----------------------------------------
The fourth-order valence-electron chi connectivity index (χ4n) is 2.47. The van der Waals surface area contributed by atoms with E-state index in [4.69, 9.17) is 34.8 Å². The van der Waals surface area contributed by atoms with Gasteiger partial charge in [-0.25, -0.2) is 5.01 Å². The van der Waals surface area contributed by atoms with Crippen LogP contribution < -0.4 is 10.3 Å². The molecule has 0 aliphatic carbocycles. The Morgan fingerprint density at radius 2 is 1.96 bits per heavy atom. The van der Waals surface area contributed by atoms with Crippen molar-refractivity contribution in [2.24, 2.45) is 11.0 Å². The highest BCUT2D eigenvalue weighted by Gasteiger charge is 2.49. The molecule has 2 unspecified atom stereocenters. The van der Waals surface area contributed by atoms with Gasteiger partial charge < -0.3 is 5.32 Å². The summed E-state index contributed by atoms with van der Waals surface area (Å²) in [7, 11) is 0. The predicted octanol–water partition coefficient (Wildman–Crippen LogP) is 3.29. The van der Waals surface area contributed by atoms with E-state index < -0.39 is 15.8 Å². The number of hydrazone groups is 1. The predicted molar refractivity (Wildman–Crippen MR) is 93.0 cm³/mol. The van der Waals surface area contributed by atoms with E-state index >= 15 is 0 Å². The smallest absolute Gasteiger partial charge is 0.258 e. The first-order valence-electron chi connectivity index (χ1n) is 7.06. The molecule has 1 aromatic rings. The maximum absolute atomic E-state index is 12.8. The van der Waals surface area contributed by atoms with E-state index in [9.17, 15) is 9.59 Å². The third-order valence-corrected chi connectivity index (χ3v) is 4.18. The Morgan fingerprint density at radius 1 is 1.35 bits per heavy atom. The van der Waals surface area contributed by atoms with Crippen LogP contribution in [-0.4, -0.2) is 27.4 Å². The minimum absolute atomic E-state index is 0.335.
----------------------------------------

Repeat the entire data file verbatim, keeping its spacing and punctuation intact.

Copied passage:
The fourth-order valence-electron chi connectivity index (χ4n) is 2.47. The van der Waals surface area contributed by atoms with E-state index in [4.69, 9.17) is 34.8 Å². The van der Waals surface area contributed by atoms with Gasteiger partial charge in [-0.25, -0.2) is 5.01 Å². The van der Waals surface area contributed by atoms with Crippen LogP contribution < -0.4 is 10.3 Å². The molecule has 0 aliphatic carbocycles. The Morgan fingerprint density at radius 2 is 1.96 bits per heavy atom. The van der Waals surface area contributed by atoms with Crippen molar-refractivity contribution in [2.24, 2.45) is 11.0 Å². The highest BCUT2D eigenvalue weighted by Gasteiger charge is 2.49. The molecule has 2 unspecified atom stereocenters. The van der Waals surface area contributed by atoms with Gasteiger partial charge < -0.3 is 5.32 Å². The summed E-state index contributed by atoms with van der Waals surface area (Å²) in [7, 11) is 0. The predicted octanol–water partition coefficient (Wildman–Crippen LogP) is 3.29. The van der Waals surface area contributed by atoms with E-state index < -0.39 is 15.8 Å². The number of hydrazone groups is 1. The predicted molar refractivity (Wildman–Crippen MR) is 93.0 cm³/mol. The van der Waals surface area contributed by atoms with E-state index >= 15 is 0 Å². The smallest absolute Gasteiger partial charge is 0.258 e. The first-order valence-electron chi connectivity index (χ1n) is 7.06. The molecule has 1 aromatic rings. The maximum absolute atomic E-state index is 12.8. The van der Waals surface area contributed by atoms with E-state index in [9.17, 15) is 9.59 Å². The third-order valence-corrected chi connectivity index (χ3v) is 4.18. The Morgan fingerprint density at radius 1 is 1.35 bits per heavy atom. The van der Waals surface area contributed by atoms with Crippen LogP contribution in [-0.4, -0.2) is 27.4 Å². The minimum absolute atomic E-state index is 0.335.